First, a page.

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With a new administration, folks in the employment world are anticipating change. Here are some key issues to keep your eyes on:
- Salary Test for Certain Overtime Exempt Employees– Expect the DOL to pull back or not enforce new regulations nearly doubling the salary threshold for the “white collar” exemptions to the overtime provisions of the FLSA (assuming they survive the current pending court challenges).
- Right-to-Work– More states may pass legislation prohibiting requirements that unionized private-sector employees pay union dues. In fact, there may be enough support for national right-to-work legislation. Also expect the Supreme Court to revisit its recent decision in Friedrichs v. California, achieving the same result in the public sector.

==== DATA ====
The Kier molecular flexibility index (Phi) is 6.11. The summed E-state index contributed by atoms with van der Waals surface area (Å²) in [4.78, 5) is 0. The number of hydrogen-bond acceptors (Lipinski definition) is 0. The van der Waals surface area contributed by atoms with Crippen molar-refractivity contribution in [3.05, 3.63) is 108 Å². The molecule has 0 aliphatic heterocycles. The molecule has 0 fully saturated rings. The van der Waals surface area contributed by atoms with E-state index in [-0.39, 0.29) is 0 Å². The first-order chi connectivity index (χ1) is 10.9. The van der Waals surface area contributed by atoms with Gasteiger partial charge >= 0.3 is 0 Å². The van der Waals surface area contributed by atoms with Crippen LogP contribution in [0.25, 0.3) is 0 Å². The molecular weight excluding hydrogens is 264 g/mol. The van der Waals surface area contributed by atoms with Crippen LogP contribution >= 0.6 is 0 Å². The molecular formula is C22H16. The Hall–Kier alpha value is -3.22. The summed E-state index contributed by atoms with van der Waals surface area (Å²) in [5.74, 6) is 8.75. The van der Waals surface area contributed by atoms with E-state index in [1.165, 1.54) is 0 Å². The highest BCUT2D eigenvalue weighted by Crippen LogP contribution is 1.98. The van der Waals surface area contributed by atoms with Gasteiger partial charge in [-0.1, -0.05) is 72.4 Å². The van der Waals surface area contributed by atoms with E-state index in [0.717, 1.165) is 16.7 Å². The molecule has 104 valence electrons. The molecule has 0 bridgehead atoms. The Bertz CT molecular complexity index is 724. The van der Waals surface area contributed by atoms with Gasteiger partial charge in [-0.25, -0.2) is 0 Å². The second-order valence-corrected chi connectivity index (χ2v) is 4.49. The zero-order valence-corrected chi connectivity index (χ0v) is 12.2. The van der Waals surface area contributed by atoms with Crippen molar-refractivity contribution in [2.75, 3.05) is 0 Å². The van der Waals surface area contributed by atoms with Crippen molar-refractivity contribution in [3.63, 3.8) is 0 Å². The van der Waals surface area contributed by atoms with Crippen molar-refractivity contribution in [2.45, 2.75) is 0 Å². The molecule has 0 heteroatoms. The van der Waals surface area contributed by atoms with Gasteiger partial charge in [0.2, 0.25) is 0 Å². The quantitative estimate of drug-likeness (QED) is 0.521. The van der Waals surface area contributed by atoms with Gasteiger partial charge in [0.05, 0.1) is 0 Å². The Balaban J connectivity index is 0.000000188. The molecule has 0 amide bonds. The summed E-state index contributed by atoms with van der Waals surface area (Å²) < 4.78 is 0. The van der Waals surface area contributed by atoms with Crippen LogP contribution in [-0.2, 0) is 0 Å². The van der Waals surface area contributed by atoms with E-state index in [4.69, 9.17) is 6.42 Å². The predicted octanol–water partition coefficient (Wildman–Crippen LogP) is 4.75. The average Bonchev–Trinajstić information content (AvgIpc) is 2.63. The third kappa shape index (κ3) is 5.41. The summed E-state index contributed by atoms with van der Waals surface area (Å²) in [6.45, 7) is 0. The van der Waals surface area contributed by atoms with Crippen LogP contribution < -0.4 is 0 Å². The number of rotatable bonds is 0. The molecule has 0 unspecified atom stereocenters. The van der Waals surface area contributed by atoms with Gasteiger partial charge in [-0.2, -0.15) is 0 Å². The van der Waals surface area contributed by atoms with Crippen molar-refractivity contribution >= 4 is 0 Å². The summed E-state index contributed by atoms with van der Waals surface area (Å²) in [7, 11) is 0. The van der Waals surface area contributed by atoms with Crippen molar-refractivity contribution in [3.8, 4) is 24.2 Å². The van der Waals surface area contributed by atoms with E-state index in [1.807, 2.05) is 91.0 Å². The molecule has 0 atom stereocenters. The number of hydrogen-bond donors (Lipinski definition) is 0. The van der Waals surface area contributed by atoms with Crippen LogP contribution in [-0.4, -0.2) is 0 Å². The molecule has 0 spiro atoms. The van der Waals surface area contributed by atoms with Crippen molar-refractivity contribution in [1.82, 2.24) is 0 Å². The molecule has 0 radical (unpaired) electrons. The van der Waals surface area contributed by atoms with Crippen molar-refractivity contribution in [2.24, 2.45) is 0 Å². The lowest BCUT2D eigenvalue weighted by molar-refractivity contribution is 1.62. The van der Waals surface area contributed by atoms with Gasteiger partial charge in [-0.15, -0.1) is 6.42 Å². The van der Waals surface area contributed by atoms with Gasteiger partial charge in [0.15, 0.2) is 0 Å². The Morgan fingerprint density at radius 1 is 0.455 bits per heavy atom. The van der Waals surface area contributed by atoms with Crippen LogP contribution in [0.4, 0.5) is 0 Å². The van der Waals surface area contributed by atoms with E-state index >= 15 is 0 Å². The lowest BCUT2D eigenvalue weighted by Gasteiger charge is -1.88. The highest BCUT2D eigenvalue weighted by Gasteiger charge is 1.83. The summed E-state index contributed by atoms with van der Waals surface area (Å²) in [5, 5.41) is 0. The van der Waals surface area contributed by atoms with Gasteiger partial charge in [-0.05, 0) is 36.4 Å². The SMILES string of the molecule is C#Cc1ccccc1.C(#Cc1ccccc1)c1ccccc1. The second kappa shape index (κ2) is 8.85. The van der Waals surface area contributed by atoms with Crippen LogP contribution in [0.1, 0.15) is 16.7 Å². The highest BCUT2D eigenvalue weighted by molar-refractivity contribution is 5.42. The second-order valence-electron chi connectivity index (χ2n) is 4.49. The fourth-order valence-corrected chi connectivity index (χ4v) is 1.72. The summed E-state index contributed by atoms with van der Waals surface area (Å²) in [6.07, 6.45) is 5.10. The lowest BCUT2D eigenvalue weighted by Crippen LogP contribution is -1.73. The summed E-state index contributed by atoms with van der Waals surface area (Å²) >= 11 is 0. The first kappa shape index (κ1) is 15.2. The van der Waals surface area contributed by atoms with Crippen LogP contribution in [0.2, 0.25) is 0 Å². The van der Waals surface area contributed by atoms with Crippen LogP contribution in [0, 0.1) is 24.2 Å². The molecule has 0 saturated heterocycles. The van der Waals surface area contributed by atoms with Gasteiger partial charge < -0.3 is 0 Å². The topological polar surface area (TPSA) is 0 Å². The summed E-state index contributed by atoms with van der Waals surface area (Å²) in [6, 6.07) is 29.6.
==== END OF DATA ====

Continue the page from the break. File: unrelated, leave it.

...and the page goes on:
- Joint Employment– Expect the new Board to revisit its recent expansion of the definition of “joint employer.” The Board recently expanded the definition of “joint employer” to include temporary workers. This not only increases the risk that companies that use temporary employees may be deemed “joint employers” with temp agencies, but it also aids union organizing by allowing temporary workers to be included within the same bargaining unit as full-time employees. It is also likely that the new Board will clarify that franchisors are not ordinarily “joint employers” with the employees of their franchisees.
- Expedited Elections– It is likely that the new Board will address the issue of “quickie elections.” The current Board significantly reduced the time from union petition to election. This allows employers less time with which to inform their employees that the only guarantee that unionization currently provides is union dues.
- Micro Units– The current Board has supported the notion that very small groups of employees may unionize. This helps carefully engineered proposed units to gain majority support for unionization, while increasing the likelihood that one company is forced to deal with several competing labor unions. This is yet another area where change is expected to be on the way.